Anonymous User wrote:My debt is currently 75K (on track for 100K at grad)
SO debt is currently 60K (on track for 100K at grad - will be a public school teacher so PSLF is possible if we file MFS in the future)
Married young (both under 25 still), straight from UG to Law/grad school with no familial support or funds to help, I'll be a 2L SA (market pay, expensive city), currently no emergency fund available
What's the best option for my SA funds? Should I avoid further debt? What's a good emergency fund to start out or where can I look to learn basics of finances like this? I'm just now realizing how lost I am on more advanced and long-term planning. I can effectively budget and live under means, but going into make these types of decisions has blown my mind the past few weeks.
The textbook advice is that you should have between 3 and 6 months of "gotta-have-it-to-sustain-life/shelter" money stashed in a highly liquid account (probably a savings account). The purpose of this is to keep you from a crisis situation where you balloon your total debt number by credit carding your emergency expenses away.
Also, let me also highlight something important: your emergency fund doesn't go into the market. That's not its role. You should never be looking to put your emergency fund cash into stocks/bonds/mutual funds. So, don't let there be any confusion on that front. Savings account!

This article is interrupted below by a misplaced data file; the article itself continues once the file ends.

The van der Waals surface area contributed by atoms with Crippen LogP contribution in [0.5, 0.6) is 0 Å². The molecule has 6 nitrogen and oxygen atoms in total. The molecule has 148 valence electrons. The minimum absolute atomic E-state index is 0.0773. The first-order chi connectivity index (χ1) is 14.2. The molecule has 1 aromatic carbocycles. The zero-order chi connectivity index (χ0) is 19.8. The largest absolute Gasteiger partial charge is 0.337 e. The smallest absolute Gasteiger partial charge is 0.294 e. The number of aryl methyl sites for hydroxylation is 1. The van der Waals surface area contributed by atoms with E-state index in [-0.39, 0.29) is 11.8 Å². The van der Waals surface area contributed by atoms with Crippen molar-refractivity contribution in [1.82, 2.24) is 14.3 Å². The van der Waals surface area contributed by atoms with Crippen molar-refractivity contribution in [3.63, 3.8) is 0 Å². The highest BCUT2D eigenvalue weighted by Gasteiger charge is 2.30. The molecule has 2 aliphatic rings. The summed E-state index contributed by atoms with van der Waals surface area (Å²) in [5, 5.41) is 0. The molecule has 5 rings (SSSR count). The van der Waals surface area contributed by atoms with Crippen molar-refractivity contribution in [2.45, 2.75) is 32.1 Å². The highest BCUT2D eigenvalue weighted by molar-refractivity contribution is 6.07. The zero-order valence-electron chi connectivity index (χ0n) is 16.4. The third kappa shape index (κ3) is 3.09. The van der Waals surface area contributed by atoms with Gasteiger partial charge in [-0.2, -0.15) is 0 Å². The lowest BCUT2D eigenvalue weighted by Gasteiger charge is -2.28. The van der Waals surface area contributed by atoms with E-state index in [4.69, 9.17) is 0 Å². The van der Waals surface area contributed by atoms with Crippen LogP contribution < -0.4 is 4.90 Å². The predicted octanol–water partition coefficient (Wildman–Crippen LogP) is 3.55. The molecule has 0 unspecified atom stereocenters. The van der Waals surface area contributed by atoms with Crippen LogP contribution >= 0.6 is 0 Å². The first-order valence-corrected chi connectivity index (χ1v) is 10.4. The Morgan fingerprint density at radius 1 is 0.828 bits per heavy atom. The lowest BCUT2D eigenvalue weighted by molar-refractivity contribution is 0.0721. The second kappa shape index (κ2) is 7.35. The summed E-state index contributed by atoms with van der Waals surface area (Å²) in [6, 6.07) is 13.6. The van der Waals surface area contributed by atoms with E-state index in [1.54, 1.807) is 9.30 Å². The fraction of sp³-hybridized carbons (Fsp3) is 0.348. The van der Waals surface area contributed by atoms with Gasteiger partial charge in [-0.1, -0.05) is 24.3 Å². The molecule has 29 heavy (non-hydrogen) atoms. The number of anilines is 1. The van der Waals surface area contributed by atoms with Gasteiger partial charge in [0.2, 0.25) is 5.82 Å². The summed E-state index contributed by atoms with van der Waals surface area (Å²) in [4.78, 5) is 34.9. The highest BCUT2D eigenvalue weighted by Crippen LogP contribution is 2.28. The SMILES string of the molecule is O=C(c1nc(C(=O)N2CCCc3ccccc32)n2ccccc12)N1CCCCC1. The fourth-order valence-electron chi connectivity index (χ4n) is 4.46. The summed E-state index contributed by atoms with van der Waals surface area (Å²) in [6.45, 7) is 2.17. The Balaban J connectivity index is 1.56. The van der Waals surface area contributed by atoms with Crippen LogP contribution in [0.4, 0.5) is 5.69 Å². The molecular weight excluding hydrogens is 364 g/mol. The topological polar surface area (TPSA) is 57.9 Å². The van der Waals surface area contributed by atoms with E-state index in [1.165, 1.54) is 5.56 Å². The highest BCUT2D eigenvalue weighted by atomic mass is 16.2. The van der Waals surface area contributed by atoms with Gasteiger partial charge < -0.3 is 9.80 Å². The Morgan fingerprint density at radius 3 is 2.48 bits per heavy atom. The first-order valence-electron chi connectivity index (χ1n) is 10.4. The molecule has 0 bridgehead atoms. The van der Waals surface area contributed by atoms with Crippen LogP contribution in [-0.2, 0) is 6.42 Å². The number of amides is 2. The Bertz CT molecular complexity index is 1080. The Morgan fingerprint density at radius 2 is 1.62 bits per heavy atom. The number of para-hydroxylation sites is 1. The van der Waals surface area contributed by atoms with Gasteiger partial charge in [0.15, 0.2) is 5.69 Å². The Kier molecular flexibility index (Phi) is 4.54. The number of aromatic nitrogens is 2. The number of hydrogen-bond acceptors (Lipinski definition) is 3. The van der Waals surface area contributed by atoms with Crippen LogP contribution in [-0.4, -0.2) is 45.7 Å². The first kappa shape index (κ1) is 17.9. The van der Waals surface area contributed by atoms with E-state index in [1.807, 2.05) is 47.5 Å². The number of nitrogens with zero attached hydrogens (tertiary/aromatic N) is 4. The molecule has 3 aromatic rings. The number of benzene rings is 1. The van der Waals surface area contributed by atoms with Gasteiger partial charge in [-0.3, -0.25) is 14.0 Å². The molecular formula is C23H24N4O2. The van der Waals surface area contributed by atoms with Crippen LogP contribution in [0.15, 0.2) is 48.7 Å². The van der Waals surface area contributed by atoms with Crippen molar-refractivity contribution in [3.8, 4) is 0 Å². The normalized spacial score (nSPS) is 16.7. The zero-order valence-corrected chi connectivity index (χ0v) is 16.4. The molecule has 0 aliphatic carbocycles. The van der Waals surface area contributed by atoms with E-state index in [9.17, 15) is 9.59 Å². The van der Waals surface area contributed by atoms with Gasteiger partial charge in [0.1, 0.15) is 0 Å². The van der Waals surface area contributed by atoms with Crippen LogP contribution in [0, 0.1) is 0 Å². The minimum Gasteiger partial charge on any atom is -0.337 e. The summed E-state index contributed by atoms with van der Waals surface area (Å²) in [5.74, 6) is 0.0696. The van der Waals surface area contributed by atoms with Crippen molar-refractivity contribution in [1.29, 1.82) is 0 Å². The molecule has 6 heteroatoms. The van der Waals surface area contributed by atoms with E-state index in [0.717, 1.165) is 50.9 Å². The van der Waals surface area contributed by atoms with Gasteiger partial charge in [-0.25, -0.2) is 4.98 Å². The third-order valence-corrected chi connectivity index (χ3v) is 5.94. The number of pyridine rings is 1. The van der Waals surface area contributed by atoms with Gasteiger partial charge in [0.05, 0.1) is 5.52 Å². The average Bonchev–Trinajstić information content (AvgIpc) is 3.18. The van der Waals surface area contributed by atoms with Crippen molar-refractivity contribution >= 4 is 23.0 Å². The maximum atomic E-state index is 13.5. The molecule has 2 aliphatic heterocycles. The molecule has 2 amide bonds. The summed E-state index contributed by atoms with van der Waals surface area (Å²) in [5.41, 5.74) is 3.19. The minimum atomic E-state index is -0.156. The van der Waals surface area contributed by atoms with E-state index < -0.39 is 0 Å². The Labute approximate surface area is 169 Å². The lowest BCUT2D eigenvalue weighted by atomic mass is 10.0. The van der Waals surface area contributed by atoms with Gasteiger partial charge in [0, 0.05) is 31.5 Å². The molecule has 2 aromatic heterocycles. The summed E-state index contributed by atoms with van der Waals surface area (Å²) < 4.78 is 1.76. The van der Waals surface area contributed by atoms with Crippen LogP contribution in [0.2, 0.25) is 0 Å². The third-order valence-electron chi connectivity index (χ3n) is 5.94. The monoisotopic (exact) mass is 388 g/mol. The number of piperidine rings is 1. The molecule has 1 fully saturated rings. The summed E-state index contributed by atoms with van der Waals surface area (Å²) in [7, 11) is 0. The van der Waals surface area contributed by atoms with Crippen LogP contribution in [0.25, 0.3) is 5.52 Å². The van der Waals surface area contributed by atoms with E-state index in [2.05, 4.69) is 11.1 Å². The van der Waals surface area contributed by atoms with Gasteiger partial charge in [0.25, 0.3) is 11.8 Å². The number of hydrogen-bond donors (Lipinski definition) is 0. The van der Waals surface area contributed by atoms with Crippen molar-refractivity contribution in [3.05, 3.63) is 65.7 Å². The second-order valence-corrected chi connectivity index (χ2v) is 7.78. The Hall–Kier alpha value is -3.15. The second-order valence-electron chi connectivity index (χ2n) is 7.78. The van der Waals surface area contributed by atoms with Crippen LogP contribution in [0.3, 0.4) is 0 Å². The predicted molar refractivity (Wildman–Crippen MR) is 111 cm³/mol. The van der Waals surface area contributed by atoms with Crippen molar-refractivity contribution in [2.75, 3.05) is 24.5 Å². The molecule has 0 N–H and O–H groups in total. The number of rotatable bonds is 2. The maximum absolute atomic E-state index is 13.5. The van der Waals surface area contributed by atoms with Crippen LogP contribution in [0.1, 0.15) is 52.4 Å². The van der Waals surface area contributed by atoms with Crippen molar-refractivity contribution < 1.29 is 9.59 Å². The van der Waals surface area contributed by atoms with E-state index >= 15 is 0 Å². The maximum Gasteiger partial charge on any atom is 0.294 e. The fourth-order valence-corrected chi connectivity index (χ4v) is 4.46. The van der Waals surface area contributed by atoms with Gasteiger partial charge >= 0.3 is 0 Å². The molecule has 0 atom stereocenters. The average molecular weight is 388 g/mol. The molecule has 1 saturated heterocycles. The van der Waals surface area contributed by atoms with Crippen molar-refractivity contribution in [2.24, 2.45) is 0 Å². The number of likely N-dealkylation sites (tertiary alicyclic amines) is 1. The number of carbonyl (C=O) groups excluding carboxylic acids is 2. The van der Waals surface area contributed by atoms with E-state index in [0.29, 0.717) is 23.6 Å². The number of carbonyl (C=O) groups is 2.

So, what I recommend is you sit down with your spouse and hash out a no-shitter, this is what we need to bare bones our way through three months budget. Then, go get a savings account at a local credit union and put that total in there--never touch it unless you're in a literal jam (car accident, medical expenses, etc.) Then, if you have any additional funds remaining, you have a couple options:
Option 1 (most conservative): You could plus up that emergency fund closer to a 6 month total and give yourself some real peace of mind.
Option 2 (Moderately conservative): You could pay down some of the highest-interest-rate debt you currently have.
Option 3 (Not conservative): use the extra cash to fund your lifestyle for a handful of 3L months and thereby reduce your overall debt. (I call this not conservative because a lot of people see, for instance, $5K sitting in an account and go crazy buying shit. If you can avoid this temptation...this is another good use of the cash. Just be aware of the urge to lifestyle inflate because the cash is there and no one will say no.)
Finally, if you have some free time during 3LOL, there are a couple good resources for info about smart investing you'll want to be aware of come first-year associate time.
Good websites: boggleheads.com (have a "getting started" section, a forum, and a wiki), reddit.com/r/financialindependence (will put you in touch with hundreds of folks with a passion for saving/investing smartly/reducing expenses or frills)
Good books: A Random Walk Down Wall Street, Your Money or Your Life
That should get you on the right track. Good luck!